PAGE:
They did let us take carriages and drive along the main streets of the city, through a park or two and out to Europa Point, I think that was the place. We were interested, but not enthusiastic. After Madeira, one does not go mad over the beauties of Gibraltar. The vehicles were funny little affairs—Spanish, I suppose; the driver spoke the English of Gibraltar—an English which nobody outside of Gibraltar, and only a few people there, can understand; the road was good; the flowers—bluebells, yellow daisies, dandelions and heliotrope—all wild—were profuse and lavishly in bloom everywhere along the way. Had we come direct to Gibraltar, we should have raved over these things like enough, and we did rave a little, but it was a sort of placid ecstasy. Military hospitals and barracks and officers' quarters are not the kind of scenery to excite this crowd.

It was different, though, when we got to Europa Point. There, on one side rose the great Rock abruptly from the sea, while before us stretched the Mediterranean, all blue and emerald and iridescent, like a great fire-opal in the sun. It was our first glimpse of the water along whose shores began the history and the religions of more than half the world. "The grand object of all travel is to see the shores of the Mediterranean," said Dr. Johnson, and there were some of us who not until that moment, I think, fully grasped the fact that this object, this dream of a lifetime, was about to be accomplished.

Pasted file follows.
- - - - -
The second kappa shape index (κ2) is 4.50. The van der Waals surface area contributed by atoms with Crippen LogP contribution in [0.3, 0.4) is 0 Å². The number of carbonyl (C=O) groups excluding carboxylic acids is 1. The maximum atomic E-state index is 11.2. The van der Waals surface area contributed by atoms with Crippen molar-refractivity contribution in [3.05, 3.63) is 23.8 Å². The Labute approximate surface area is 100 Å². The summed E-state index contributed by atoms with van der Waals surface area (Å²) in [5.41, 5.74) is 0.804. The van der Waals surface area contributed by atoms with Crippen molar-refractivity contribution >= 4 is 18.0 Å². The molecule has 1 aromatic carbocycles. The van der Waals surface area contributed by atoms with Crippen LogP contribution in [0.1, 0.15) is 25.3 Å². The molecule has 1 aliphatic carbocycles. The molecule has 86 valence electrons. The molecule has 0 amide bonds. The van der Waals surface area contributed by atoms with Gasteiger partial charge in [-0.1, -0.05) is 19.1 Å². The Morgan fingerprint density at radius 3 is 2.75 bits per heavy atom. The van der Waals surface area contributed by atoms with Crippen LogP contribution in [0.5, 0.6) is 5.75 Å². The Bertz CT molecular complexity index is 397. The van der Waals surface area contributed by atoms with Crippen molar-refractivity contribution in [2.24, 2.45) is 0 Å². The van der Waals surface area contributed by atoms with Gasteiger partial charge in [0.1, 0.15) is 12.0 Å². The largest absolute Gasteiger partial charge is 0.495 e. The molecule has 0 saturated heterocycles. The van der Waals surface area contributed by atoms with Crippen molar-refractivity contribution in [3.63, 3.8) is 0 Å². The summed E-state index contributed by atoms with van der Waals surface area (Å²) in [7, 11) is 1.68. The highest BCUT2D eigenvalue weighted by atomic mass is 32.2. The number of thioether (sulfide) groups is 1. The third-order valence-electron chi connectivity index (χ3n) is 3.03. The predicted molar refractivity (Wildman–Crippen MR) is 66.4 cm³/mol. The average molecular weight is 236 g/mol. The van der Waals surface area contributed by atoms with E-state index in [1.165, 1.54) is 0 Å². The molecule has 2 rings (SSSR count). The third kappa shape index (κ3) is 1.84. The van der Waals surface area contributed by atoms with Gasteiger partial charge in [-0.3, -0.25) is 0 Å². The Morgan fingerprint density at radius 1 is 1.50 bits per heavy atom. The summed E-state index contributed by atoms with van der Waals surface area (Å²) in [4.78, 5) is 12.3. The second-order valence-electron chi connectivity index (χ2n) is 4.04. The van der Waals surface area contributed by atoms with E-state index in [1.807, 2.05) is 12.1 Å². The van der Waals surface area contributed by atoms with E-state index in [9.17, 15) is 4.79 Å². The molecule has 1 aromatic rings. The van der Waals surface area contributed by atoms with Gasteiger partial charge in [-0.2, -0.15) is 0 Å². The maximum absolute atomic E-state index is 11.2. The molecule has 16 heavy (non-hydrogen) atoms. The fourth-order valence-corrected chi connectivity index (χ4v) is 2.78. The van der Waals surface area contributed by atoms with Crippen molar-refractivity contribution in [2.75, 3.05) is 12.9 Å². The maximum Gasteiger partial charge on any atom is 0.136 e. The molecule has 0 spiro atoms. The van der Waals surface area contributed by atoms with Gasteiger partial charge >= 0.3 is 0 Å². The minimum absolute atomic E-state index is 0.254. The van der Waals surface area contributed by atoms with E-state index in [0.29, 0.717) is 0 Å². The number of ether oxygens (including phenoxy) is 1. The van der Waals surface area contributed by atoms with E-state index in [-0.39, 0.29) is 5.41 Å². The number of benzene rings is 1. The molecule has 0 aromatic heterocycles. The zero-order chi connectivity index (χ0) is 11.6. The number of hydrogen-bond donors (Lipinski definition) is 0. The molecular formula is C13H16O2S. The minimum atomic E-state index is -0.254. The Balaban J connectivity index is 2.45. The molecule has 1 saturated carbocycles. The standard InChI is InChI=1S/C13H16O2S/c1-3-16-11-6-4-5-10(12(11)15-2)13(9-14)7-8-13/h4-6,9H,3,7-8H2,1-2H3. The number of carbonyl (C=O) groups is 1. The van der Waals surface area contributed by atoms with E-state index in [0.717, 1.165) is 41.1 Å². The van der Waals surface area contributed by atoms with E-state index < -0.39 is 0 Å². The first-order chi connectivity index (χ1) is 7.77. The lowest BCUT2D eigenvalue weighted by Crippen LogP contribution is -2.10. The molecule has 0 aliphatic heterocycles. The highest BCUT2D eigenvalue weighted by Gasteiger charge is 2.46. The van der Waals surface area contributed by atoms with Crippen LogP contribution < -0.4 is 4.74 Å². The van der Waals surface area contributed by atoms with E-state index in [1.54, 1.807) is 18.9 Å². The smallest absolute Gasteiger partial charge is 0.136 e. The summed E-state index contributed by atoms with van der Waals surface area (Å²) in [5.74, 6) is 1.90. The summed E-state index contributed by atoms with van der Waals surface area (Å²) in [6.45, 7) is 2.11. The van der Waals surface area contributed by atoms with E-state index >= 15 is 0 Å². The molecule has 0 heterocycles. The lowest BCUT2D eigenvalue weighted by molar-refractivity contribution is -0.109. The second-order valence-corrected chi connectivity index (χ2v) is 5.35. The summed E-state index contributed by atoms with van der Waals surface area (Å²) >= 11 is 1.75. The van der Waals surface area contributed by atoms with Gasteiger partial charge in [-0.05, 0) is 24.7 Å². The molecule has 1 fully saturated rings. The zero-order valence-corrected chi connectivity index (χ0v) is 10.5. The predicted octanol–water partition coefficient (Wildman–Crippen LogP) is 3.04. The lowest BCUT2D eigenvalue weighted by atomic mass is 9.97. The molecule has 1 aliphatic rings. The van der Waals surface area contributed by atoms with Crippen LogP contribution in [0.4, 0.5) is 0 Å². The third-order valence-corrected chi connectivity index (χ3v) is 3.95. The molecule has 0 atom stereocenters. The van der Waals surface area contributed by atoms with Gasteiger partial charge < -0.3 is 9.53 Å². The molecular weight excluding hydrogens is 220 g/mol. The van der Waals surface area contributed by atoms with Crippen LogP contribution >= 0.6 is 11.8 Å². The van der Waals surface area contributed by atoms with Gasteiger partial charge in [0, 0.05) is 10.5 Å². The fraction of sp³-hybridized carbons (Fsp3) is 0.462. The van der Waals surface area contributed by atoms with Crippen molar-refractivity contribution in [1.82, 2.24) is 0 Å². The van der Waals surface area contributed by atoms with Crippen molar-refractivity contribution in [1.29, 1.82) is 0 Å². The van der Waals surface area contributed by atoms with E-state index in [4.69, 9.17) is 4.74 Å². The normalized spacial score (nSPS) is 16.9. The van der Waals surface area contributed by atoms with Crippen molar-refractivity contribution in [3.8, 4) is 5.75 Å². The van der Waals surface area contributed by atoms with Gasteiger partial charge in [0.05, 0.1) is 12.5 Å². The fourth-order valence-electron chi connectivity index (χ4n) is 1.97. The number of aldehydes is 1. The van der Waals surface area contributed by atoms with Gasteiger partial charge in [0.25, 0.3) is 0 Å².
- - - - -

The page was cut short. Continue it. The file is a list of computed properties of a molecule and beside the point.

The Patriarch forgot the Phoenicians for a little and began to talk about Athens and of Mars Hill from which St. Paul had preached, though he added presently that it was quite certain St. Paul's grandfather had been a Phoenician; the Diplomat quoted something about his soul being "far away sailing on the Vesuvian Bay"; the Porpoise began to meditate audibly how far it was in a straight line to Jerusalem; the Mill ground a quiet little grist about flannels she expected to wear in Egypt; even the Reprobates were subdued and thoughtful in the face of this watery theatre that had held the drama of the ancient world.

We drove back to the town, separated, and wandered about where fancy led us. Laura and I had a little business with the American consul, who is an example of what an American consul ought to be: a gentleman who is a consul by profession and not by party favour, being the third Sprague in line who has held the post. Through him we met a most interesting person, one who brought us in direct contact, as it were, with that old first party of Pilgrims to make the Oriental cruise.